Monday’s Mix

Each Monday we present brief excerpts of recent posts from five of Canada’s award­-winning legal blogs chosen at random* from more than 80 recent Clawbie winners. In this way we hope to promote their work, with their permission, to as wide an audience as possible.

This week the randomly selected blogs are 1. Canadian Combat Sports Law Blog 2. Doorey’s Workplace Law Blog 3. Canadian Privacy Law Blog 4. Rule of Law 5. Excess Copyright

Canadian Combat Sports Law Blog
Let’s Talk New York’s “Low Blow” Rule

Tonight Terence Crawford defeated Amir Khan. The bout ended after Khan could not continue following a low blow. The shot was ruled accidental and Crawford was declared the winner via TKO. So can you win a bout after hitting an opponent with a low blow? The answer, in some jurisdictions, is yes. New York, where …

Doorey’s Workplace Law Blog
Is Alberta’s UCP Party Importing American Style Union Dues Laws?

Last week the people of Alberta elected the right-wing United Conservative Party (UCP)to a majority government, ending the one term reign of the left of centre New Democratic Party (NDP). The UCP ran on a platform that included repealing efforts to address climate change, promises to bolster the province’s oil-based economy, as well as the usual array of conservative goodies such as corporate tax cuts and, of interest to us, labour law reform aimed at weakening unions. …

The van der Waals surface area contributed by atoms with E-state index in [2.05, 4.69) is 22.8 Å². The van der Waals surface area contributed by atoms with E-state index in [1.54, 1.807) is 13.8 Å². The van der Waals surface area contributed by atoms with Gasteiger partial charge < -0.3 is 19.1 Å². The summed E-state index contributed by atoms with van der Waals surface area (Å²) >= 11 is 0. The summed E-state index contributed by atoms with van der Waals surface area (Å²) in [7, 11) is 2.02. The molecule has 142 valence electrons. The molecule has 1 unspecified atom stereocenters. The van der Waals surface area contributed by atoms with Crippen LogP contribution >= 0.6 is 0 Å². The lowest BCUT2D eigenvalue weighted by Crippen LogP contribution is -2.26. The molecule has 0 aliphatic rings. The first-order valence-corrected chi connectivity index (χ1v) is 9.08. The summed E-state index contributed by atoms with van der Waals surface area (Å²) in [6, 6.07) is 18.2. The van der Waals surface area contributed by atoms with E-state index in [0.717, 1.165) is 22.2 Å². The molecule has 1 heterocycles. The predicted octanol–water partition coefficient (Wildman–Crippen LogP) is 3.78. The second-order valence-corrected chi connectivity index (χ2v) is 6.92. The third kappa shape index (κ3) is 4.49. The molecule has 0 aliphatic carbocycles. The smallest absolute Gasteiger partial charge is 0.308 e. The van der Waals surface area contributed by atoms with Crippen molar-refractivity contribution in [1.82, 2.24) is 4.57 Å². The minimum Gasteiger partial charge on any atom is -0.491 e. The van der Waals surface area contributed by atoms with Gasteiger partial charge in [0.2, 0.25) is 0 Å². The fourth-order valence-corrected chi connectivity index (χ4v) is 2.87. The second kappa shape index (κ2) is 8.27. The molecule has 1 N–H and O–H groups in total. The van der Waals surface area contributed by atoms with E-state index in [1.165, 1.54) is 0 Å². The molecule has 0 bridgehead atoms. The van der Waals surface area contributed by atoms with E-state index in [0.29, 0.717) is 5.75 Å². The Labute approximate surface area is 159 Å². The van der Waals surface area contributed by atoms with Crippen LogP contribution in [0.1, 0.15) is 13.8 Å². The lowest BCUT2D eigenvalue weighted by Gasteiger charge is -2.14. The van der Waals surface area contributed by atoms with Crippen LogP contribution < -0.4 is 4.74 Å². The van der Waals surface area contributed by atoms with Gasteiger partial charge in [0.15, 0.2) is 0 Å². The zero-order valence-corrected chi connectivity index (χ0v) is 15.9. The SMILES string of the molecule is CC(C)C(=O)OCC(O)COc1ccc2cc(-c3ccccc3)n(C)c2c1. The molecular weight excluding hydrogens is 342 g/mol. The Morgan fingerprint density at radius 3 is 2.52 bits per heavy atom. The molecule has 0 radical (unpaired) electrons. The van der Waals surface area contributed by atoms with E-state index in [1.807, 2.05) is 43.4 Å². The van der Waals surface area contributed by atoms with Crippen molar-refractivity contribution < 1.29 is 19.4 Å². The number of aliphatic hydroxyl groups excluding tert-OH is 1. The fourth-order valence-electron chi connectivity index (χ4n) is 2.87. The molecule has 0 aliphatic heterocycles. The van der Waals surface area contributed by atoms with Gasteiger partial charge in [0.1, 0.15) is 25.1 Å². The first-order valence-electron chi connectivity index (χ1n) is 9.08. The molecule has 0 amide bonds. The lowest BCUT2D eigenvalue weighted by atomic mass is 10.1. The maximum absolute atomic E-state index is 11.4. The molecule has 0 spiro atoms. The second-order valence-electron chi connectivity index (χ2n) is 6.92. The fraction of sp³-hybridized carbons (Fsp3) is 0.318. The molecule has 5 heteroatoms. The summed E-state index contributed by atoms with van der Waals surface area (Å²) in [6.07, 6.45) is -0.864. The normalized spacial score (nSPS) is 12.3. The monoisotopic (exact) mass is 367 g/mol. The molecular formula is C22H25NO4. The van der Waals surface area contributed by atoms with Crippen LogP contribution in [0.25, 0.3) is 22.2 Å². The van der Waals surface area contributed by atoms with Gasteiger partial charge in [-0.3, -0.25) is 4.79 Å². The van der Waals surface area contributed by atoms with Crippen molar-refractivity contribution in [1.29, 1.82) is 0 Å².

Canadian Privacy Law Blog
My Atlantic Security Conference 2019 Presentation: The New Privacy and Cybersecurity Legal Risk Landscape (or how to play nicely with lawyers)

My presentation was on The New Privacy and Cybersecurity Legal Risk Landscape (or how to play nicely with lawyers), focusing on the drivers that are forcing a convergence between privacy and infosec. It also talks about the skills that infosec folks can cultivate to become of greater value to their clients, …

Rule of Law
Quinn Estate Appeal

In Quinn Estate v. Rydland, the British Columbia Court of Appeal had held that a pour-over clause in former NHL coach Pat Quinn’s will is invalid. As I wrote in my post about the British Columbia Supreme Court decision in this case, Mr. Quinn and his wife Sandra Quinn settled a trust in the United States which dealt with assets in the United States. Mr. Quinn was an American citizen, …

Excess Copyright
Access Copyright Proposed Tariffs: Is the Copyright Board Turning Over New Leaves?

On March 6, 2019 the Copyright Board appears to have turned over one new leaf by asking for comments more than three years after the close of the hearing from “affected persons” on the “feasibility and clarity of the terms of the tariff” with respect to Access Copyright’s proposed tariffs for the Post-Secondary Educational (“PSE”) Institutions. I reported on this here. Those entitled to comment potentially included lots of people and institutions that may have withdrawn from this nearly nine-year-old saga or may even have never engaged. …


*Randomness here is created by and its list randomizing function.

Comments are closed.